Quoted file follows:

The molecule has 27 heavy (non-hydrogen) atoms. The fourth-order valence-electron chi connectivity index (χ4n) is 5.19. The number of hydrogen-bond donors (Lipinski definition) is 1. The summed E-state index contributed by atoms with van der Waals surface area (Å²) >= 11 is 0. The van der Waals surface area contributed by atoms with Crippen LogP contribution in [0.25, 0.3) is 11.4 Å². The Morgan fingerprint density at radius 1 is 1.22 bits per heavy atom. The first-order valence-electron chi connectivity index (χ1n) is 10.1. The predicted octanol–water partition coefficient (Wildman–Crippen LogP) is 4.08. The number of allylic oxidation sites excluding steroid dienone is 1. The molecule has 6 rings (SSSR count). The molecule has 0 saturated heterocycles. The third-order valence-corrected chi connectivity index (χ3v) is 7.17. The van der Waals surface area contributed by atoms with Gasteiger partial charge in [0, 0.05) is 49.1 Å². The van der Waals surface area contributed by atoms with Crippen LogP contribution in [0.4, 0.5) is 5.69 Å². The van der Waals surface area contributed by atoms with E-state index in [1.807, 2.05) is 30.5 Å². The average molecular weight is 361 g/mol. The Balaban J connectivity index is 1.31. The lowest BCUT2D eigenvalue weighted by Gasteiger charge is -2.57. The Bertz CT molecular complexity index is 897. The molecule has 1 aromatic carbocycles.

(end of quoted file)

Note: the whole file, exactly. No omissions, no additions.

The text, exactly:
The molecule has 27 heavy (non-hydrogen) atoms. The fourth-order valence-electron chi connectivity index (χ4n) is 5.19. The number of hydrogen-bond donors (Lipinski definition) is 1. The summed E-state index contributed by atoms with van der Waals surface area (Å²) >= 11 is 0. The van der Waals surface area contributed by atoms with Crippen LogP contribution in [0.25, 0.3) is 11.4 Å². The Morgan fingerprint density at radius 1 is 1.22 bits per heavy atom. The first-order valence-electron chi connectivity index (χ1n) is 10.1. The predicted octanol–water partition coefficient (Wildman–Crippen LogP) is 4.08. The number of allylic oxidation sites excluding steroid dienone is 1. The molecule has 6 rings (SSSR count). The molecule has 0 saturated heterocycles. The third-order valence-corrected chi connectivity index (χ3v) is 7.17. The van der Waals surface area contributed by atoms with Gasteiger partial charge in [0, 0.05) is 49.1 Å². The van der Waals surface area contributed by atoms with Crippen LogP contribution in [0.4, 0.5) is 5.69 Å². The van der Waals surface area contributed by atoms with E-state index in [1.807, 2.05) is 30.5 Å². The average molecular weight is 361 g/mol. The Balaban J connectivity index is 1.31. The lowest BCUT2D eigenvalue weighted by Gasteiger charge is -2.57. The Bertz CT molecular complexity index is 897. The molecule has 1 aromatic carbocycles.